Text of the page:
Tennessee's biggest health insurers are requesting big premium hikes for next year's federal marketplace due to a number of factors, including an older, sicker than average enrollee population.
According to state filings, BlueCross BlueShield of Tennessee is requesting the state approve a 19 percent increase. Humana is requesting a 14.4 percent increase, and Cigna is requesting an increase of 7.5 percent.
Though health insurance premiums rise with inflation every year, both consumers and industry players have been watching to see if the Affordable Care Act and federal marketplace would significantly affect that rate of increase. Insurers across the country this year faced the challenge of setting prices for a brand new federal market and their 2015 rates should provide some perspective on their first year of business.
A number of market factors could cause higher than average price increases on a state-by-state basis. Though Tennessee had some of the lowest premiums in the country from BlueCross in the first year of the marketplace, the state's sicker-than-average population and lack of competition among insurers could drive up premiums.
"Overall in Tennessee, fewer younger, healthier people signed up to balance the risk pool for marketplace plans," said Roy Vaughn, vice president of corporate communications for BlueCross. "Those people who did enroll were less healthy than expected. Our claims experience is indicating that the amount of medical care required for them has been considerably more than we projected."
Ideally, an insurance company enrolls more healthy people — who don't use the system much — than sick people, essentially allowing the company to cover its claims expenses and pocket any unused premiums as profit. But BlueCross reports the current year will produce a major loss for the company, and next year's goal is to break even.
"We're losing money on this group of individuals," Vaughn said. "Based on the medical claims for this year, it could be in the tens of millions of dollars. It's difficult to project at this point."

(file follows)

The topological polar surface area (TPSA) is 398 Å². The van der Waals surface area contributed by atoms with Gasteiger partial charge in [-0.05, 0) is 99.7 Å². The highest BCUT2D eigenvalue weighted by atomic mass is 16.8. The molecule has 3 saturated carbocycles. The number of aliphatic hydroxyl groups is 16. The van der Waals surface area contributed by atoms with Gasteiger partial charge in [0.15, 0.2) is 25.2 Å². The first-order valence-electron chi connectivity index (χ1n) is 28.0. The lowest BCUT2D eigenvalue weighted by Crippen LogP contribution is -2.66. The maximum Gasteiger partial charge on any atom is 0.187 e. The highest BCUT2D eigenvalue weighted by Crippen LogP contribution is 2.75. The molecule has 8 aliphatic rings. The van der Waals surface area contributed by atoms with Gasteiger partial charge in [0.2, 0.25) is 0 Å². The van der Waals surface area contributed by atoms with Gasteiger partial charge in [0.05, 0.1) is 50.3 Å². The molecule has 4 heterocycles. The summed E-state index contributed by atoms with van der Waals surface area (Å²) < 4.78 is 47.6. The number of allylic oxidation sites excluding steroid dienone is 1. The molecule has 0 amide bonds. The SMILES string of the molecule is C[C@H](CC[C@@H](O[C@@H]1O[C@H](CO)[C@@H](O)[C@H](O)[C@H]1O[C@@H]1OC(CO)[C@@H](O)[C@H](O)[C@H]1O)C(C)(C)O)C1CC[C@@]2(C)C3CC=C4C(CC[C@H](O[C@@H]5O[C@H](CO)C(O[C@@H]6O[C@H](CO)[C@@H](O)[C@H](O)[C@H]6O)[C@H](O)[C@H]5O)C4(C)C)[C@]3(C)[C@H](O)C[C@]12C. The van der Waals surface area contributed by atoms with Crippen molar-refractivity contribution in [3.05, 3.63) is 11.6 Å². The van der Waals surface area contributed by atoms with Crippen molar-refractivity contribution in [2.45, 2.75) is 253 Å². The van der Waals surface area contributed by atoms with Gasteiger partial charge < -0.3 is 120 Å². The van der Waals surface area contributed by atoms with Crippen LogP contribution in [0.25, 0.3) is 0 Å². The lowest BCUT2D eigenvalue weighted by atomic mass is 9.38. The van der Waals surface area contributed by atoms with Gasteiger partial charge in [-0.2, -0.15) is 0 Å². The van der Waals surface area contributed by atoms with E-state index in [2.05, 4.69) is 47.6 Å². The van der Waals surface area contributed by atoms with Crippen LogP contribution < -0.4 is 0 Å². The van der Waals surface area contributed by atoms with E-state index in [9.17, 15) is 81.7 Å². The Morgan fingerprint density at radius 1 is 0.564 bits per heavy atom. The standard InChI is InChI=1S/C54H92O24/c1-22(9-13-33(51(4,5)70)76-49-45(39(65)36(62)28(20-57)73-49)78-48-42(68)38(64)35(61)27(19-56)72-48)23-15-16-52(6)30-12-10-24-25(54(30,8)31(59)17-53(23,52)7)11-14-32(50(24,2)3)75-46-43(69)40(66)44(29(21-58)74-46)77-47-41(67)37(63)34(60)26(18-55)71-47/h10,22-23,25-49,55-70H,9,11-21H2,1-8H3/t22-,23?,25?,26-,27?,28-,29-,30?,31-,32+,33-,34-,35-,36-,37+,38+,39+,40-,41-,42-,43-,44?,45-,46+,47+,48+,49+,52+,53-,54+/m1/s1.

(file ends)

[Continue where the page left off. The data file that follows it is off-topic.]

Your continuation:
BlueCross commands 88 percent of the federal insurance market in Tennessee and provides the majority of non-marketplace insurance as well. (It is the only marketplace insurer in the state's Cumberland region, east of Wilson County and west of Knox County.) The company's financial strength, Vaughn said, allows the company to take the long view — for now.
"Anything that we propose for 2015 is meant to get us to break-even and begin to achieve something that is more sustainable in the long term," he said. "Certainly because of our financial strength, we can do this short term and serve those individuals at a loss. But that's not a sustainable model."
Vaughn also said that high levels of usage could even out as the market grows and sicker people previously kept out of the market due to pre-existing conditions or financial reasons obtain coverage and improve their health over time.
"We do believe that demand will stabilize over time, but even that's a projection," he said.
As the market matures and usage trends become clearer, more companies are expected to join the fray and potentially put a ceiling on future premium hikes.
"It's no different than any other consumer good. If there are multiple companies manufacturing the exact same product, people look to establish and defend market share," said Rich Novack, president and general manager of Cigna in Tennessee. "There's a potential for a price war, and in that price war, the consumer wins."
The insurance companies have submitted their requested rates, which would go into effect in January 2015, with state officials. Following a compliance and corrections period, the deadline for final approval of rate increases is Sept. 4.
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